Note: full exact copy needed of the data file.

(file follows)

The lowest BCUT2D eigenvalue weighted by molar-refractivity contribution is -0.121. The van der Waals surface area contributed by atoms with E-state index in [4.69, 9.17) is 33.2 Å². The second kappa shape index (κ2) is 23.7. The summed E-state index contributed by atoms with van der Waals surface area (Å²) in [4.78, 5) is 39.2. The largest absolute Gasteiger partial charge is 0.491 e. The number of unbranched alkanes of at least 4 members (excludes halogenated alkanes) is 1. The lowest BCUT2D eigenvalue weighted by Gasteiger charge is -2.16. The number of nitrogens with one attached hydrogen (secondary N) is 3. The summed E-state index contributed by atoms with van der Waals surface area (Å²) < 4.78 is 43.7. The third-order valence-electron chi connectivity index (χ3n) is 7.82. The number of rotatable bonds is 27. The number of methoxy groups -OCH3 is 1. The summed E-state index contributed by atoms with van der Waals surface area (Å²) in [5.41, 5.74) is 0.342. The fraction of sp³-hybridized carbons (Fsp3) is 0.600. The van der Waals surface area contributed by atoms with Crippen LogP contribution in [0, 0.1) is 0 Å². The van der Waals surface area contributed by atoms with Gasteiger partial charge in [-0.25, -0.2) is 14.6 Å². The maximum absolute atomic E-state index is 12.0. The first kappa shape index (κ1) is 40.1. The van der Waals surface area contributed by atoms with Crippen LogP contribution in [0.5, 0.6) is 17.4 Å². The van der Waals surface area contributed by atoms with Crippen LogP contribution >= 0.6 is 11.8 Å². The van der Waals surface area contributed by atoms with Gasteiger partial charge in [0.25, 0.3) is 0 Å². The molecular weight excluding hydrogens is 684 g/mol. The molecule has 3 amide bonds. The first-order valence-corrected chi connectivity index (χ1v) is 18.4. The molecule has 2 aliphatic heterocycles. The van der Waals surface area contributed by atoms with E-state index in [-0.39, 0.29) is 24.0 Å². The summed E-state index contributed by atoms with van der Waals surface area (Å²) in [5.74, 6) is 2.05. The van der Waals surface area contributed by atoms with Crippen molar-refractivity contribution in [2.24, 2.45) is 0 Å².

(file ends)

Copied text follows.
The lowest BCUT2D eigenvalue weighted by molar-refractivity contribution is -0.121. The van der Waals surface area contributed by atoms with E-state index in [4.69, 9.17) is 33.2 Å². The second kappa shape index (κ2) is 23.7. The summed E-state index contributed by atoms with van der Waals surface area (Å²) in [4.78, 5) is 39.2. The largest absolute Gasteiger partial charge is 0.491 e. The number of unbranched alkanes of at least 4 members (excludes halogenated alkanes) is 1. The lowest BCUT2D eigenvalue weighted by Gasteiger charge is -2.16. The number of nitrogens with one attached hydrogen (secondary N) is 3. The summed E-state index contributed by atoms with van der Waals surface area (Å²) < 4.78 is 43.7. The third-order valence-electron chi connectivity index (χ3n) is 7.82. The number of rotatable bonds is 27. The number of methoxy groups -OCH3 is 1. The summed E-state index contributed by atoms with van der Waals surface area (Å²) in [5.41, 5.74) is 0.342. The fraction of sp³-hybridized carbons (Fsp3) is 0.600. The van der Waals surface area contributed by atoms with Crippen LogP contribution in [0, 0.1) is 0 Å². The van der Waals surface area contributed by atoms with Gasteiger partial charge in [-0.25, -0.2) is 14.6 Å². The maximum absolute atomic E-state index is 12.0. The first kappa shape index (κ1) is 40.1. The van der Waals surface area contributed by atoms with Crippen LogP contribution in [0.5, 0.6) is 17.4 Å². The van der Waals surface area contributed by atoms with Crippen LogP contribution >= 0.6 is 11.8 Å². The van der Waals surface area contributed by atoms with Gasteiger partial charge in [0.25, 0.3) is 0 Å². The molecular weight excluding hydrogens is 684 g/mol. The molecule has 3 amide bonds. The first-order valence-corrected chi connectivity index (χ1v) is 18.4. The molecule has 2 aliphatic heterocycles. The van der Waals surface area contributed by atoms with E-state index in [-0.39, 0.29) is 24.0 Å². The summed E-state index contributed by atoms with van der Waals surface area (Å²) in [5.74, 6) is 2.05. The van der Waals surface area contributed by atoms with Crippen molar-refractivity contribution in [2.24, 2.45) is 0 Å².